The National Healthcare Reform legislation has reformed the way real estate fits into a physician’s business plan. Gone are the days of a single physician hanging his shingle, so to speak. With the Affordable Care Act, formation of Accountable Care Organizations and the high cost of Electronic Medical Records, physicians are looking at their future business plans and carefully considering either joining multi-specialty groups or becoming employees of a hospital system to keep costs efficient and focus on “practicing medicine”. For more time to consider today’s real estate options, many physicians are extending their current leases for one to two years so they are not over committed. Doctors are no longer buying their own office condos or signing ten year leases to cover the costs of higher-end medical office build-out. Their concern is about efficiency and cost effectiveness, and bottom line capital contribution.
There is a significant difference today in the demand between medical space located on hospital properties and those buildings located “off-campus”. As hospitals purchase medical practices and move them to their central and ancillary sites, the occupancy levels at these third party medical locations have climbed to over 90 percent in some markets. Landlords looking to attract physicians to their “off campus” buildings need to consider (1) large contiguous suites for physician groups, (2) parking of at least 5:1000, (3) rent concessions, excellent signage and (4) a tenant improvement allowance of at least $50 per square foot.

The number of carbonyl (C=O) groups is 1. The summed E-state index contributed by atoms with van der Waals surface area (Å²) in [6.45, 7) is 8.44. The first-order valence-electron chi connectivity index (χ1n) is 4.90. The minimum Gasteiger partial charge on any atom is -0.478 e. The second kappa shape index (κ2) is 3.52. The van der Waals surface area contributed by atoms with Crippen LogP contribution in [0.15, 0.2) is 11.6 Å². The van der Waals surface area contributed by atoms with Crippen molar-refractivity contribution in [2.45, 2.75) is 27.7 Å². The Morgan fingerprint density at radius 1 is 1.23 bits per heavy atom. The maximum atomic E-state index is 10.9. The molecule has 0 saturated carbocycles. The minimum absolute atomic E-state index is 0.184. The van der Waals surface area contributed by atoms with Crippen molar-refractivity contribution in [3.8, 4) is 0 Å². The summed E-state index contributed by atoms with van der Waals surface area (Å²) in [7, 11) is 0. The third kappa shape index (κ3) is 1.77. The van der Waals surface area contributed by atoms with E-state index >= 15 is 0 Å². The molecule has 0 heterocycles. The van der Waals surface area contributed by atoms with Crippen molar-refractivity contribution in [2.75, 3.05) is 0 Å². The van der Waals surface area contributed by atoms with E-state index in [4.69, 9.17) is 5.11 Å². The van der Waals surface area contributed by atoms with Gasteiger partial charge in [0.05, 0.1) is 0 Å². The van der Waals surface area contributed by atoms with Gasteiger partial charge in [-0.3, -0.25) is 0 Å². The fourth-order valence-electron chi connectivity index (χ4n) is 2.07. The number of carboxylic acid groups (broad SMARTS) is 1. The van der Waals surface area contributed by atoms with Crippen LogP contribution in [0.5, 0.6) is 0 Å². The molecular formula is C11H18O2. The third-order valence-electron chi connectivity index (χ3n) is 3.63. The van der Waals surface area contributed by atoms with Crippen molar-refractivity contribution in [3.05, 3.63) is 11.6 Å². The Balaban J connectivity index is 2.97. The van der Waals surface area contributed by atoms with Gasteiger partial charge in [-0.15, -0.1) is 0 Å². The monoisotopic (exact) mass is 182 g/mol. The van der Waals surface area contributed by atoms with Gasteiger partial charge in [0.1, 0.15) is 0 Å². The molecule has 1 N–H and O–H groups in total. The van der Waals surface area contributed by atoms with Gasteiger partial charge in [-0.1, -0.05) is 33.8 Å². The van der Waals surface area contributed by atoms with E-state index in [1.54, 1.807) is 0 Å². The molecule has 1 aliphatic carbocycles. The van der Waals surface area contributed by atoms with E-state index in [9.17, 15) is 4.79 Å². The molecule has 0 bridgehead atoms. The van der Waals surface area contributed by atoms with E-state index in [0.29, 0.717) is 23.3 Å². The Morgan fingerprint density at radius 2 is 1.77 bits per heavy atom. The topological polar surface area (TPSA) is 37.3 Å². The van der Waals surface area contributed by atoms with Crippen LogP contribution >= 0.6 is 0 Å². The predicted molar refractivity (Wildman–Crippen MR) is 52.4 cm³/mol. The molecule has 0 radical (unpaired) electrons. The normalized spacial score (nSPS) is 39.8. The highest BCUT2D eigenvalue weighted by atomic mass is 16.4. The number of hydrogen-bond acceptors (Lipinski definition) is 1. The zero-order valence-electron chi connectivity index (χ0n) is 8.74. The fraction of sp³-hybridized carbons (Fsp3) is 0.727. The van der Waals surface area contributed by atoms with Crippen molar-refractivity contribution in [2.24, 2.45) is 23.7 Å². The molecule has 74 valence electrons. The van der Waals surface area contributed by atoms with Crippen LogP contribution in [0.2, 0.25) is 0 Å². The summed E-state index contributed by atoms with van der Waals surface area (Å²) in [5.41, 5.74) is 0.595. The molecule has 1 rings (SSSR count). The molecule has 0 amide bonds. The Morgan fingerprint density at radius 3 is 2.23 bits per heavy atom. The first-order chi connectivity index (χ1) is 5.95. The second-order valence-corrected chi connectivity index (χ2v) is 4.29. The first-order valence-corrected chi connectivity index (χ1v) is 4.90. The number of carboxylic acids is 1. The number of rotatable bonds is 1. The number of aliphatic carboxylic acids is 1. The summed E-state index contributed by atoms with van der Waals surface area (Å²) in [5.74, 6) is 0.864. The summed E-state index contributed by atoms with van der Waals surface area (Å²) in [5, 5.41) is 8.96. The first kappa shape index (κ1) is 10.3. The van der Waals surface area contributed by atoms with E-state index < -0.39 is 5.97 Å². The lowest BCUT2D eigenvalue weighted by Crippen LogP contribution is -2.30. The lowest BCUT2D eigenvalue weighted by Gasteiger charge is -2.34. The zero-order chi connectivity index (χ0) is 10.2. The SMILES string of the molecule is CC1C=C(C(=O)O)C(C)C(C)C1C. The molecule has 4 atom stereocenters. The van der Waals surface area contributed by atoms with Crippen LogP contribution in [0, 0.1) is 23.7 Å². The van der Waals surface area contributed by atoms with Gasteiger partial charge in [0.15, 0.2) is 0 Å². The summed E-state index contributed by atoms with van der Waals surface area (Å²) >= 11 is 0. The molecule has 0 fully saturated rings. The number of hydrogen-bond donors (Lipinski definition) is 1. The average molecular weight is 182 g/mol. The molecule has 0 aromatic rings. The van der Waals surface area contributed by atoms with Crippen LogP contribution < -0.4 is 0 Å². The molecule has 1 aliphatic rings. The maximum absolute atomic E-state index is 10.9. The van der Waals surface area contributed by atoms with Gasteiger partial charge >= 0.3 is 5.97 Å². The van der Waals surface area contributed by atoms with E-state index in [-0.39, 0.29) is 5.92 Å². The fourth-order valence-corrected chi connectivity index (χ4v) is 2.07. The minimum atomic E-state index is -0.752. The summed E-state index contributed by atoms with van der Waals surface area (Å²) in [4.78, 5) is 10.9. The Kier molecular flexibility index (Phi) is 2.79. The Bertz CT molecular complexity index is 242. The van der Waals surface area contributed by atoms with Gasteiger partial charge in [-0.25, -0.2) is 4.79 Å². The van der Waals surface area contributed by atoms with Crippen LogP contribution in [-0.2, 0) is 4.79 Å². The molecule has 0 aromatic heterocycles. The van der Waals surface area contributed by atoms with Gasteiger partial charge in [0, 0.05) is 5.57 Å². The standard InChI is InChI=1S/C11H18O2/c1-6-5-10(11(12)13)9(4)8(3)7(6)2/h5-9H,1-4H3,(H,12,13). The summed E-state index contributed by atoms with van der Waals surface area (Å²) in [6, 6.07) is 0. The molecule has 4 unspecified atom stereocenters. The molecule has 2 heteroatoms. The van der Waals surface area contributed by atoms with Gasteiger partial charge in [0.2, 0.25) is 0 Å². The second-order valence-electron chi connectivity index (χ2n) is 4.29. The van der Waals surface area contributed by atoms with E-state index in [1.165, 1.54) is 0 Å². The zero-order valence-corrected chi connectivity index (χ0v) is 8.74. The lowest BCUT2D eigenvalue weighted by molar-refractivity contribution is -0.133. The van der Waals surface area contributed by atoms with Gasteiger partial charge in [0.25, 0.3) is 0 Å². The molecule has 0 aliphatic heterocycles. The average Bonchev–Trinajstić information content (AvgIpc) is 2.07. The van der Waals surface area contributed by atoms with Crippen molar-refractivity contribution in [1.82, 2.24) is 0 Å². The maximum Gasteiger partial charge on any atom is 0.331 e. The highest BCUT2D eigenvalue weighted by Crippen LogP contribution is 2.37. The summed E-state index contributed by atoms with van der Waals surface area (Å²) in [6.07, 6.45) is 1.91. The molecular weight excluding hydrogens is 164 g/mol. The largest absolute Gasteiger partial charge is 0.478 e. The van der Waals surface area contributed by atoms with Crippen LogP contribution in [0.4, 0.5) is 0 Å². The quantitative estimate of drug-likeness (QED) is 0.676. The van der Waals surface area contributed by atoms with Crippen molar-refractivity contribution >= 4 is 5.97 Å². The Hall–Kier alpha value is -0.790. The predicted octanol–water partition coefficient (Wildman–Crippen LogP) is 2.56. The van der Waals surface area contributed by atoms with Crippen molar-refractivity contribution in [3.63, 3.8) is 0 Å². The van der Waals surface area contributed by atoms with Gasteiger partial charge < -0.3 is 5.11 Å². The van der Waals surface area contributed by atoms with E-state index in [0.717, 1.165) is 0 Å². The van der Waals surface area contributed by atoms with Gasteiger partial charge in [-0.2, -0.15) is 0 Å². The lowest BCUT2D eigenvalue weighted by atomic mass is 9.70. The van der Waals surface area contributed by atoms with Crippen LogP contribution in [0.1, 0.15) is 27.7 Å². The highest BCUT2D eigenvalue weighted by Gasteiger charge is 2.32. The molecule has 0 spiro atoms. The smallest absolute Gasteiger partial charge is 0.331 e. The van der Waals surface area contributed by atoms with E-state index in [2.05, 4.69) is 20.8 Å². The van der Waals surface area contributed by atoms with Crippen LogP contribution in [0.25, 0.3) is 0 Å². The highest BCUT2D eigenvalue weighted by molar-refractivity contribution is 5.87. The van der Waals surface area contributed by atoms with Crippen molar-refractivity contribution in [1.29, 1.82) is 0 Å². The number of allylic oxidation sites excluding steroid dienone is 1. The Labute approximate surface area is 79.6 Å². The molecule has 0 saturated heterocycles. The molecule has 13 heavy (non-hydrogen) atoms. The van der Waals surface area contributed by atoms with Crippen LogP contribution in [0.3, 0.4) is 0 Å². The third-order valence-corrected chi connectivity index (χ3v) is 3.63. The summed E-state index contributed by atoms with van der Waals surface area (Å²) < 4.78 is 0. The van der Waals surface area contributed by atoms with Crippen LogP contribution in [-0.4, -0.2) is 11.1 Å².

It is a tenant’s market. If physicians have solidified their business plans to locate or expand in Metro Phoenix, there has not been a better time to do so. In addition to a reduced rental rate, I recommend that physician groups seek at least one month rent abatement per year of term of lease, turnkey medical office build out, extra reserved parking and building signage as basic considerations.